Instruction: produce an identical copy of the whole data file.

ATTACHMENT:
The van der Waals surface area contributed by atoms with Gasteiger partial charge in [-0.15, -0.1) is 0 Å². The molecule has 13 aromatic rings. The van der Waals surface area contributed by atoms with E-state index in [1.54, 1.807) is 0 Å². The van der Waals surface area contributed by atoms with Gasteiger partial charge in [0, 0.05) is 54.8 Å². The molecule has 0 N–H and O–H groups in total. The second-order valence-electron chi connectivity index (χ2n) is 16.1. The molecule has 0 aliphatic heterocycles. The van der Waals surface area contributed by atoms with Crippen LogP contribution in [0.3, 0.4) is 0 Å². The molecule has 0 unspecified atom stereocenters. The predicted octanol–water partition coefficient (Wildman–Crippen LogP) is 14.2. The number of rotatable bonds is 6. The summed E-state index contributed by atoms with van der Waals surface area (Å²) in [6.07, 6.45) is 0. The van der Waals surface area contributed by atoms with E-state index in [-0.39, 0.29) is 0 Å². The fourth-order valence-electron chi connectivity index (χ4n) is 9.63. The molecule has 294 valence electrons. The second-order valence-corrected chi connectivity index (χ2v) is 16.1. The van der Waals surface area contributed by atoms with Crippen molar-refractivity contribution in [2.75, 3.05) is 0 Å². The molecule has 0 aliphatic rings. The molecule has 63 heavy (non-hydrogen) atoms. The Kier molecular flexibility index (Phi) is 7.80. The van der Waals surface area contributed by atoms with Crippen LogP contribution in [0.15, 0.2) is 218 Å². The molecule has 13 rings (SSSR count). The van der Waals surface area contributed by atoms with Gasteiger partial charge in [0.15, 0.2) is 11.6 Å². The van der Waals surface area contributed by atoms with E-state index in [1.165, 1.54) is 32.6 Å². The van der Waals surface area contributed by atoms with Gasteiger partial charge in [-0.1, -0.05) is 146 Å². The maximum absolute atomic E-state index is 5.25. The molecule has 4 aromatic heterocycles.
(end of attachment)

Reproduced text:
The van der Waals surface area contributed by atoms with Gasteiger partial charge in [-0.15, -0.1) is 0 Å². The molecule has 13 aromatic rings. The van der Waals surface area contributed by atoms with E-state index in [1.54, 1.807) is 0 Å². The van der Waals surface area contributed by atoms with Gasteiger partial charge in [0, 0.05) is 54.8 Å². The molecule has 0 N–H and O–H groups in total. The second-order valence-electron chi connectivity index (χ2n) is 16.1. The molecule has 0 aliphatic heterocycles. The van der Waals surface area contributed by atoms with Crippen LogP contribution in [0.3, 0.4) is 0 Å². The molecule has 0 unspecified atom stereocenters. The predicted octanol–water partition coefficient (Wildman–Crippen LogP) is 14.2. The number of rotatable bonds is 6. The summed E-state index contributed by atoms with van der Waals surface area (Å²) in [6.07, 6.45) is 0. The van der Waals surface area contributed by atoms with E-state index in [-0.39, 0.29) is 0 Å². The fourth-order valence-electron chi connectivity index (χ4n) is 9.63. The molecule has 294 valence electrons. The second-order valence-corrected chi connectivity index (χ2v) is 16.1. The van der Waals surface area contributed by atoms with Crippen molar-refractivity contribution in [2.75, 3.05) is 0 Å². The molecule has 0 aliphatic rings. The molecule has 63 heavy (non-hydrogen) atoms. The Kier molecular flexibility index (Phi) is 7.80. The van der Waals surface area contributed by atoms with Crippen LogP contribution in [0.15, 0.2) is 218 Å². The molecule has 13 rings (SSSR count). The van der Waals surface area contributed by atoms with Gasteiger partial charge in [0.15, 0.2) is 11.6 Å². The van der Waals surface area contributed by atoms with E-state index in [1.165, 1.54) is 32.6 Å². The van der Waals surface area contributed by atoms with Gasteiger partial charge in [-0.1, -0.05) is 146 Å². The maximum absolute atomic E-state index is 5.25. The molecule has 4 aromatic heterocycles.